News World US Grieving husband of slain teacher dies ‘of grief’
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Grieving husband of slain teacher dies ‘of grief’

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The grieving husband of one of the teachers gunned down in this week’s horrific Texas school shooting has reportedly died of a heart attack, just two days later.

Irma Garcia was one of two teachers and 19 young children killed by a teenage gunman at Robb Elementary School in the Texas town of Ulvalde on Tuesday.

The 49-year-old had taught at the primary school for 23 years.

On Thursday (US time), the death was also reported of her husband, Joe, from a heart attack.

One of Mrs Garcia’s nephews, John Martinez, wrote on Twitter that Mr Garcia “passed away due to grief” following his wife’s murder.

The Garcias were high school sweethearts – and parents to four children, two boys and two girls aged 12-23.

“I truly am at a loss for words for how we are feeling,” Mr Martinez tweeted.

“PLEASE PRAY FOR OUR FAMILY. God have mercy on us, this isn’t easy.”

irma garcia uvalde
Joe and Irma Garcia, a picture posted to their family’s Go Fund Me Page.

He told The New York Times that Mr Garcia visited his wife’s memorial early on Thursday to drop off flowers. When he returned home, he “pretty much just fell over”, he said.

A GoFundMe page set up for Ms Garcia’s family and funeral expenses described the long-time teacher as “sweet, kind, loving”. The page had raised more than $US530,000 ($754,000) by Friday morning (Australian time).

“She sacrificed herself protecting the kids in her classroom,” the donation page says.

“She was a hero. She was loved by many and will truly be missed.”

In the aftermath of the deadly shooting in Uvalde, Mr Martinez told the NY Times that Mrs Garcia was found by police “embracing children in her arms pretty much until her last breath”.

Mrs Garcia and the other teacher killed in the shooting, Eva Mireles, had taught together for five years.

News of Mr Garcia’s sad death came as it emerged that desperate parents shouted at police to enter the Texas primary school where the killings were unfolding. Some also tried to approach the building themselves, before being restrained by officers, according to videos recorded during the attack.

The videos emerging on Thursday (local time), along with preliminary accounts of the shooting timeline from authorities, suggest up to an hour passed between the time the attack began and the moment specially trained officers breached the fourth-grade classroom where 18-year-old Salvador Ramos had slain the teachers and children – and shot him dead.

In one video posted on Facebook by a man named Angel Ledezma, parents can be seen breaking through yellow police tape and yelling at officers to go into the building.

“It’s already been an hour, and they still can’t get all the kids out,” Mr Ledezma said during the video.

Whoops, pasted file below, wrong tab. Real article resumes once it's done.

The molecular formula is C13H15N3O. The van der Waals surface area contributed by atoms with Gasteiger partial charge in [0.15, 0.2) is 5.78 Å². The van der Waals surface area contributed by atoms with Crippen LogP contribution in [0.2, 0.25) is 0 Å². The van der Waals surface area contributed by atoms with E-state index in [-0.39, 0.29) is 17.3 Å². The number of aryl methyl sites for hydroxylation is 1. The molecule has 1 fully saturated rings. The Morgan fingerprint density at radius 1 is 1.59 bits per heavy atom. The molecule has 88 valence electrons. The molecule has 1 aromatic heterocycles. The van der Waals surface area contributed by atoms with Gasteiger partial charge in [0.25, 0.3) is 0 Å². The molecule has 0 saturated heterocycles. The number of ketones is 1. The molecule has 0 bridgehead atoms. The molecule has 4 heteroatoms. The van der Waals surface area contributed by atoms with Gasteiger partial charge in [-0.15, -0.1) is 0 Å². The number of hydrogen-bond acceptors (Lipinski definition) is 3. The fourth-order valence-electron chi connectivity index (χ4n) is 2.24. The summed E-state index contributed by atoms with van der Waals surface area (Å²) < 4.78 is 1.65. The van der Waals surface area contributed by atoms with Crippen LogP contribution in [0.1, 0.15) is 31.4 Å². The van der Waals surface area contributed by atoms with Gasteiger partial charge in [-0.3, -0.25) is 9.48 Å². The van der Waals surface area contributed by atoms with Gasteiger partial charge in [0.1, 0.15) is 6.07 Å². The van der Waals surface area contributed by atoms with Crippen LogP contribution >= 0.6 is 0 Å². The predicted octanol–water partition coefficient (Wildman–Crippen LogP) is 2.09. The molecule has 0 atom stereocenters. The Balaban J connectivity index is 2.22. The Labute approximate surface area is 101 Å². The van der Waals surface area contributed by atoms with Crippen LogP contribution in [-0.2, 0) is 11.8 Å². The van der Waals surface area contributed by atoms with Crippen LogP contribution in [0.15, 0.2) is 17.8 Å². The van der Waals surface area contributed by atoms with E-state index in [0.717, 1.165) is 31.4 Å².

Another video posted on YouTube showed officers restraining at least one adult.

One woman can be heard saying, “Why let the children die? There’s shooting in there.”

“We got guys going in to get kids,” one officer is heard telling the crowd.

“They’re working.”

A spokesman for the Texas Department of Public Safety, Chris Olivarez, said investigators were still trying to confirm a precise timeline, including how long Ramos remained barricaded inside the classroom.

The shooting has reignited a debate across the US over the country’s gun laws.

President Joe Biden and his fellow Democrats have vowed to push for new restrictions, despite resistance from Republicans.

There were few warning signs: Ramos, a high school dropout, had no criminal record or history of mental illness.

Texas Governor Greg Abbott said on Wednesday that Ramos had written an online message to someone minutes before the attack saying he was about to “shoot up an elementary school”.

Outside the school, Ramos, armed with an AR-15 semi-automatic rifle, evaded a school police officer, dropping a bag full of ammunition as he did so.

Officials have offered conflicting accounts as to whether Ramos and the officer exchanged gunfire before Ramos was able to enter the school.

“We’re trying to establish exactly what was his role and how he encountered the shooter,” Mr Olivarez told CNN.

Ramos wounded two responding officers inside a hallway before barricading himself inside a fourth-grade classroom, Mr Olivarez said.

The attack drew a massive law enforcement response, including hundreds of officers, who encircled the building and broke windows in an effort to let children and staff leave.

Eventually, members of a US Border Patrol tactical unit breached the classroom and apparently killed Ramos, with one agent wounded in the crossfire, officials said.

The Uvalde Police Department announced the incident was over shortly after 1pm. Mr Olivarez said the attack lasted between 40 and 60 minutes.

The FBI is trying to obtain surveillance video from the school’s cameras.

At least 17 people were also injured, including multiple children.

Victims’ loved ones took to social media to express anguish over the loss of children who never came home from school.

“We told her we loved her and would pick her up after school,” Kimberly Mata-Rubio posted on Facebook in a remembrance of her daughter, Alexandria Aniyah Rubio, a fourth-grade honour student.

“We had no idea this was goodbye.”

In Washington, Democrats and Republicans in the Senate appeared far from any compromise on new gun restrictions.

Mr Biden, who has urged Congress to act, will visit Uvalde in coming days.

The National Rifle Association’s annual meeting starts on Friday in Houston. Republicans including Mr Abbott, Texan Senator Ted Cruz and former president Donald Trump are scheduled to address the gun rights group.

The NRA expressed sympathy for the victims but said the event would go on as planned.

-with AAP